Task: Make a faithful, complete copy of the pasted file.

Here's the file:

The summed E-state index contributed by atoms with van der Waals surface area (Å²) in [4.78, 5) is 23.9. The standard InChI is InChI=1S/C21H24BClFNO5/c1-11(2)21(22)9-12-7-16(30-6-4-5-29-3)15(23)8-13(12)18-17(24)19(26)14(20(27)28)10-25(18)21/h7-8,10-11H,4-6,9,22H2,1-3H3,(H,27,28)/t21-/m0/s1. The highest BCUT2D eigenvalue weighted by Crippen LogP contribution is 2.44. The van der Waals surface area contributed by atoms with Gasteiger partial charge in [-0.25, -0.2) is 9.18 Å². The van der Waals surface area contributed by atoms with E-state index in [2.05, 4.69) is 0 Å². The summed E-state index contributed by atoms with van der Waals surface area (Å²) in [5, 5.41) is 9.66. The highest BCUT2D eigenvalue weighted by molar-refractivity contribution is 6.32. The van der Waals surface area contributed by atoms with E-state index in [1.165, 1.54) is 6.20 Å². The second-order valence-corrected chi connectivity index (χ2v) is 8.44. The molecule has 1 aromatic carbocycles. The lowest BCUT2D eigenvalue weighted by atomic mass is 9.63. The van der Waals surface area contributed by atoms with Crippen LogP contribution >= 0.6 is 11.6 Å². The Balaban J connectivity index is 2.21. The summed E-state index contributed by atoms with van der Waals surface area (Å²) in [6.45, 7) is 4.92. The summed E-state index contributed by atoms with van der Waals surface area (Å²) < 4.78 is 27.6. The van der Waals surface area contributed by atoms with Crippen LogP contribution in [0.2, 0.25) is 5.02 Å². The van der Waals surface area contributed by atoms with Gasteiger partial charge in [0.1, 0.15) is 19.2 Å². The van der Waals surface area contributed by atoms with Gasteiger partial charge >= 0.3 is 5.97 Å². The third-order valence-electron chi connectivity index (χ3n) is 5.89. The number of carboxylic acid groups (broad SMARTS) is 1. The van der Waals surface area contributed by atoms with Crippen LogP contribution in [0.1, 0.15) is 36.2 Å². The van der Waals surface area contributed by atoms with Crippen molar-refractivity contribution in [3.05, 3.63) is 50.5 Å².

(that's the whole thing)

The summed E-state index contributed by atoms with van der Waals surface area (Å²) in [4.78, 5) is 23.9. The standard InChI is InChI=1S/C21H24BClFNO5/c1-11(2)21(22)9-12-7-16(30-6-4-5-29-3)15(23)8-13(12)18-17(24)19(26)14(20(27)28)10-25(18)21/h7-8,10-11H,4-6,9,22H2,1-3H3,(H,27,28)/t21-/m0/s1. The highest BCUT2D eigenvalue weighted by Crippen LogP contribution is 2.44. The van der Waals surface area contributed by atoms with Gasteiger partial charge in [-0.25, -0.2) is 9.18 Å². The van der Waals surface area contributed by atoms with E-state index in [2.05, 4.69) is 0 Å². The summed E-state index contributed by atoms with van der Waals surface area (Å²) in [5, 5.41) is 9.66. The highest BCUT2D eigenvalue weighted by molar-refractivity contribution is 6.32. The van der Waals surface area contributed by atoms with E-state index in [1.165, 1.54) is 6.20 Å². The second-order valence-corrected chi connectivity index (χ2v) is 8.44. The molecule has 1 aromatic carbocycles. The lowest BCUT2D eigenvalue weighted by atomic mass is 9.63. The van der Waals surface area contributed by atoms with Crippen LogP contribution >= 0.6 is 11.6 Å². The Balaban J connectivity index is 2.21. The summed E-state index contributed by atoms with van der Waals surface area (Å²) in [6.45, 7) is 4.92. The summed E-state index contributed by atoms with van der Waals surface area (Å²) < 4.78 is 27.6. The van der Waals surface area contributed by atoms with Crippen LogP contribution in [0.2, 0.25) is 5.02 Å². The van der Waals surface area contributed by atoms with Gasteiger partial charge in [0.1, 0.15) is 19.2 Å². The van der Waals surface area contributed by atoms with Gasteiger partial charge >= 0.3 is 5.97 Å². The third-order valence-electron chi connectivity index (χ3n) is 5.89. The number of carboxylic acid groups (broad SMARTS) is 1. The van der Waals surface area contributed by atoms with Crippen LogP contribution in [0.1, 0.15) is 36.2 Å². The van der Waals surface area contributed by atoms with Crippen molar-refractivity contribution in [3.05, 3.63) is 50.5 Å².